It's still too soon to call how much corporate travel will shrink, but one side effect will be a shift away from major airports across the U.S. All eyes will be on PwC.
Airlines across the U.S. may need to draw up new plans for their fleets and networks, following global consultancy PwC’s decision to allow its 40,000 client services employees to work remotely.
It’s the first of the so-called “big four” accountants to draw a line in the sand when it comes to outlining future work patterns, and some experts suggest the biggest impact could be on the aviation sector if Deloitte, EY and KPMG follow suit.
PwC’s employees have been told they can work virtually and live anywhere they want, making it one of the biggest employers to embrace permanent remote work, Reuters reported, with PwC’s deputy people leader Yolanda Seals-Coffield claiming it was the first in its industry to make full-time virtual work available to client services employees.
Employees who do choose to work virtually would need to visit an office a maximum of three days a month for in-person appointments, such as critical team meetings, client visits or training.
With more consultants dispersed across the country, there’ll be greater reliance on local airports.
“This is a big deal,” said Will Tate, partner at GoldSpring Consulting. “Working from home changes travel patterns. Airports will be used that are closer to their homes versus offices, so new travel patterns could change connection possibilities and carrier selections.”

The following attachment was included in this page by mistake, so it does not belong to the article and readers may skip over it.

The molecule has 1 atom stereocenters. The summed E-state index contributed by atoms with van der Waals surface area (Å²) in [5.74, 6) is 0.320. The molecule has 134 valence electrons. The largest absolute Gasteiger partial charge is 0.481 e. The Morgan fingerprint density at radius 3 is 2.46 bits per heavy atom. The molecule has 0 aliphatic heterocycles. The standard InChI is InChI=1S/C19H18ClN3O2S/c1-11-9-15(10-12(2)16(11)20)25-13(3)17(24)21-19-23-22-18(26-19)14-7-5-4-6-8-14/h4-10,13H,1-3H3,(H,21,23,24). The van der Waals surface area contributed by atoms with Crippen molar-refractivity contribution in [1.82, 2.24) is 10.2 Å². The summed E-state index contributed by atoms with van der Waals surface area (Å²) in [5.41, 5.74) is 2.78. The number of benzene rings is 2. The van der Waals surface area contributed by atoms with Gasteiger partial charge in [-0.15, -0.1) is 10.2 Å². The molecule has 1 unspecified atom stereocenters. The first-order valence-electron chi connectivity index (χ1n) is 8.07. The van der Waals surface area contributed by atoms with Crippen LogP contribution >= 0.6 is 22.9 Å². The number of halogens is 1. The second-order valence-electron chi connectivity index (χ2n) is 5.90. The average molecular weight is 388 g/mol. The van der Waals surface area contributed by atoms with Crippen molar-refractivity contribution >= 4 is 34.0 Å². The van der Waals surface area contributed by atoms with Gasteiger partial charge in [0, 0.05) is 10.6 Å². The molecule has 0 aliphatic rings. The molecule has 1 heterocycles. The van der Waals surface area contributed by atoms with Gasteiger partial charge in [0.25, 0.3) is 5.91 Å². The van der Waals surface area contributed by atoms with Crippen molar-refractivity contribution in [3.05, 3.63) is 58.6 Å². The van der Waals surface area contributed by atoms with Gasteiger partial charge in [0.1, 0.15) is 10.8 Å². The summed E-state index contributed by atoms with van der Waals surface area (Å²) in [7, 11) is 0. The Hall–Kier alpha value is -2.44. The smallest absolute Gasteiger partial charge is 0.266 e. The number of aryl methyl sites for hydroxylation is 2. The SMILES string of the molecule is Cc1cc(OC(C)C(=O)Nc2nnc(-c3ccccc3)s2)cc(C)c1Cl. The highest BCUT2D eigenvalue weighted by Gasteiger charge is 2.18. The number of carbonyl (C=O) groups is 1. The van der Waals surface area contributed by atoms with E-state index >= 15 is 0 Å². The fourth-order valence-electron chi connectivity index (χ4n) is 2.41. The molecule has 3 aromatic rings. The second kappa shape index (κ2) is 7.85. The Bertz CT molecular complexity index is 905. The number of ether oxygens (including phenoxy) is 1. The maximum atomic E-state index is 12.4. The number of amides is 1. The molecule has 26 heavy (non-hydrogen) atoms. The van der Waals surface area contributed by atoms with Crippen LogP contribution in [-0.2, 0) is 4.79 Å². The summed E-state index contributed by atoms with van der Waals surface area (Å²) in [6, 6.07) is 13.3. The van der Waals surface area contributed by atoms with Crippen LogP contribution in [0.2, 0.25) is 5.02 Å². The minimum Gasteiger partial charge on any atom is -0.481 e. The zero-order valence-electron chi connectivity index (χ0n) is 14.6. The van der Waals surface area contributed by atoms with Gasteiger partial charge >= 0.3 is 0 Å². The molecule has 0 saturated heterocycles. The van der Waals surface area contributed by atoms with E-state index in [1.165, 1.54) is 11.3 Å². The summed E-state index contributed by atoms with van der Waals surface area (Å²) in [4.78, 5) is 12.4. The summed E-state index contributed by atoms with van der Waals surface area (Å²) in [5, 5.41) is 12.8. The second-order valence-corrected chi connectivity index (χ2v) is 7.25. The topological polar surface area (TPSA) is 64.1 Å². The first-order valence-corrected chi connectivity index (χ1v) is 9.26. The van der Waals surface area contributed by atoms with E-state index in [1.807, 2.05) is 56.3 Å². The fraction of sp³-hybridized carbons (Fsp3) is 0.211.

In 2019, PwC spent $325 million on U.S. flights, making it the sixth biggest spender according to BTN’s 2020 Corporate Travel 100. Last year this dropped to $55 million because of the pandemic.
In 2019, Deloitte spent $583.1 million on flights in the U.S. and was ranked the biggest spender. EY spent $346.8 million, and KPMG $209 million.
“PwC is a travel leader, both in thought and spend, meaning this choice will likely influence others to consider the same. That could move a huge volume of spend,” Tate added.
With this potential shift away from historical spend patterns, new partnerships between company travel managers and airlines are also likely to be formed, creating urgency for airline assessments and requests for proposals.
There’s also been a rise in GoldSpring’s customers driving their own vehicles for short business trips, rather than flying, which further disrupts short-haul markets.
The pandemic slashed the big four’s overall air volume in 2020. Combined, they spent almost $1.5 billion on flights in the U.S. in 2019 — this plummeted to $290.1 million a year later due to Covid-19 travel restrictions.
However, we shouldn’t rule out a significant return. While it’s unlikely there’ll be a return to 2019’s levels anytime soon, in-person meetings are intrinsic to the nature of the accountant’s work.
“Consultants have professional obligations when they audit a customer,” said Mark Williams, managing director, US, at consultancy Nina & Pinta, and a former PwC consultant himself. “If partners need to travel with, say, six juniors, they will.”
Partners have a fair degree of autonomy too. “If they want to travel, no one’s going to say no to them,” he added.
Williams also predicted an uptick in aircraft like the Airbus A220 and A319, which are suited to short and medium-haul routes, being deployed across regional airports.
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Photo credit: Dallas Love Field Airport. Gabriel Tovar / Unsplash